Rennerdale is an unincorporated community and census-designated place in Collier Township, Allegheny County, Pennsylvania, USA, about southwest of Pittsburgh. As of the 2010 census it had a population of 1,150.
An early settler of this region was James Ewing, who arrived in 1770 and built a grist mill on Robinson's Run. Gabriel Walker and Isaac Walker, Scots-Irish brothers from Lancaster County, Pennsylvania, arrived in 1772. Gabriel Walker's household was raided by Indians in 1782. Walker's Mills, the village east of Rennerdale, is named for Isaac Walker. Between 1760 and 1790, Gabriel Walker built a log cabin about northwest of present-day Rennerdale; today known as the Walker-Ewing Log House, the structure still stands. In 1976, it was placed on the National Register of Historic Places. Many Walkers have continued to live in the area up to the present day.
An 1876 atlas of Pittsburgh shows only these families residing on the land where Rennerdale is now located: Mrs. J. Maloney, James Hayes, J.E. Walker, E. Walker and G. Walker.
Rennerdale's origins as a town are connected to the railroad. A railway that followed Robinson's Run was known as the Panhandle Route, because it crossed the Northern Panhandle of West Virginia. Connecting Pittsburgh with Cincinnati, Ohio, the railway was operated by the Pittsburgh, Cincinnati, Chicago and St. Louis Railroad (PCC&StL) and the Pittsburgh, Cincinnati and St. Louis Railroad. John W. Renner (b. January 1, 1845 in Petersburg, Pennsylvania - d. after 1915) was a comptroller for the latter company and for the Pennsylvania Railroad. In 1895, 60 acres on the PCC&StL line near Pittsburgh were purchased, and employees of the railroad's Lines West Accounting Department founded the town, which was named Rennerdale in honor of the comptroller.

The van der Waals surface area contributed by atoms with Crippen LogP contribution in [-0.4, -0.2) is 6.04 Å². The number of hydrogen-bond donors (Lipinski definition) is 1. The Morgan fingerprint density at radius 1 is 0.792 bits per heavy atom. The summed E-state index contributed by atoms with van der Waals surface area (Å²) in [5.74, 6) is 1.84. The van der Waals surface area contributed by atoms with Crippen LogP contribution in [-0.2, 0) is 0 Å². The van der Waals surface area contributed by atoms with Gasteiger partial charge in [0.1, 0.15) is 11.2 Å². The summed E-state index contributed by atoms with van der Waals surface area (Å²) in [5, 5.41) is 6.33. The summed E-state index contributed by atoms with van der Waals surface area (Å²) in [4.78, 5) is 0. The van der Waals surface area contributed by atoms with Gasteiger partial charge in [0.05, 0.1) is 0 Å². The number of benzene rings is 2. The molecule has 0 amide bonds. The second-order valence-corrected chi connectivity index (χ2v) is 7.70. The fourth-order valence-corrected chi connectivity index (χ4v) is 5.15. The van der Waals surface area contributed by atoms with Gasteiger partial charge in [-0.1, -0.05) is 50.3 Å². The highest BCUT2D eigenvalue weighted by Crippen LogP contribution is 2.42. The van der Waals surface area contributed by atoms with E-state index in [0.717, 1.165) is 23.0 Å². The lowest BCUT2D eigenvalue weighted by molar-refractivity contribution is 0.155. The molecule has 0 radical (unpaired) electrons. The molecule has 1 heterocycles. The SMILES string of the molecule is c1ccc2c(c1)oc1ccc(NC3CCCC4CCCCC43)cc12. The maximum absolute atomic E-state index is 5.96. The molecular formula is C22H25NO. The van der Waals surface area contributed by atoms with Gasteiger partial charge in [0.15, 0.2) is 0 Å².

The 1910 census does not list Rennerdale as part of Collier Township, but 72 persons are counted on Sunnyside Avenue. Of the 21 heads of households, 11 were clerks in the railroad.
The 1920 census enumerated 319 persons specifically in Rennerdale. Many heads of households were clerks in the railroad office; the others were either railway workers, miners or laborers. The following streets were extant: Sunnyside Avenue, Home Avenue, Linden Avenue, Maple Avenue and State Street (probably Noblestown Road). One of these clerks, William Kerr, was instrumental in establishing national Flag Day.